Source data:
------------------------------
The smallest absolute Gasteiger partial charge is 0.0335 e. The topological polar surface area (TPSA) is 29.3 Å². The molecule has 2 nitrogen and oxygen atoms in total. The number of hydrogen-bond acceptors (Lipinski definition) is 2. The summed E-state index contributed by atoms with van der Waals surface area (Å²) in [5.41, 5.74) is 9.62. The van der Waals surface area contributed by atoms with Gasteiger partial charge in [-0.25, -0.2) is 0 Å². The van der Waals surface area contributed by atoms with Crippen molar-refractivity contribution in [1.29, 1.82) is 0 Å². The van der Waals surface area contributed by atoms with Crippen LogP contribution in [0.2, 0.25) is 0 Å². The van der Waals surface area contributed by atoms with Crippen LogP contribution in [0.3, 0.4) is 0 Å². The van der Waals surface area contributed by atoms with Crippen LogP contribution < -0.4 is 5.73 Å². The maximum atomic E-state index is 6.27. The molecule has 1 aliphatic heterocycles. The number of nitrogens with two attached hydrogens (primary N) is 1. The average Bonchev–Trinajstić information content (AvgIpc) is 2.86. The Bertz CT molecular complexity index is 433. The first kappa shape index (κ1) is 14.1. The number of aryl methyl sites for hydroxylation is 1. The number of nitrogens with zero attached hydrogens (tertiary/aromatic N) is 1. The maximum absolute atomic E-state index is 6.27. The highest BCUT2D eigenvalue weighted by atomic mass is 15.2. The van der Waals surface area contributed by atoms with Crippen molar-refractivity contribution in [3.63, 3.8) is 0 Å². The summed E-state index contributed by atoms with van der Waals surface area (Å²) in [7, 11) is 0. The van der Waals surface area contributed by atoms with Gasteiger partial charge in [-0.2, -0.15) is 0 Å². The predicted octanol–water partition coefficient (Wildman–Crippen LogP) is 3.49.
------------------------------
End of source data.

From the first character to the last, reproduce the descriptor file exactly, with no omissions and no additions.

The smallest absolute Gasteiger partial charge is 0.0335 e. The topological polar surface area (TPSA) is 29.3 Å². The molecule has 2 nitrogen and oxygen atoms in total. The number of hydrogen-bond acceptors (Lipinski definition) is 2. The summed E-state index contributed by atoms with van der Waals surface area (Å²) in [5.41, 5.74) is 9.62. The van der Waals surface area contributed by atoms with Gasteiger partial charge in [-0.25, -0.2) is 0 Å². The van der Waals surface area contributed by atoms with Crippen molar-refractivity contribution in [1.29, 1.82) is 0 Å². The van der Waals surface area contributed by atoms with Crippen LogP contribution in [0.2, 0.25) is 0 Å². The van der Waals surface area contributed by atoms with Crippen LogP contribution in [0.3, 0.4) is 0 Å². The van der Waals surface area contributed by atoms with Crippen LogP contribution < -0.4 is 5.73 Å². The maximum atomic E-state index is 6.27. The molecule has 1 aliphatic heterocycles. The number of nitrogens with two attached hydrogens (primary N) is 1. The average Bonchev–Trinajstić information content (AvgIpc) is 2.86. The Bertz CT molecular complexity index is 433. The first kappa shape index (κ1) is 14.1. The number of aryl methyl sites for hydroxylation is 1. The number of nitrogens with zero attached hydrogens (tertiary/aromatic N) is 1. The maximum absolute atomic E-state index is 6.27. The highest BCUT2D eigenvalue weighted by atomic mass is 15.2. The van der Waals surface area contributed by atoms with Crippen molar-refractivity contribution in [3.63, 3.8) is 0 Å². The summed E-state index contributed by atoms with van der Waals surface area (Å²) in [7, 11) is 0. The van der Waals surface area contributed by atoms with Gasteiger partial charge in [-0.2, -0.15) is 0 Å². The predicted octanol–water partition coefficient (Wildman–Crippen LogP) is 3.49.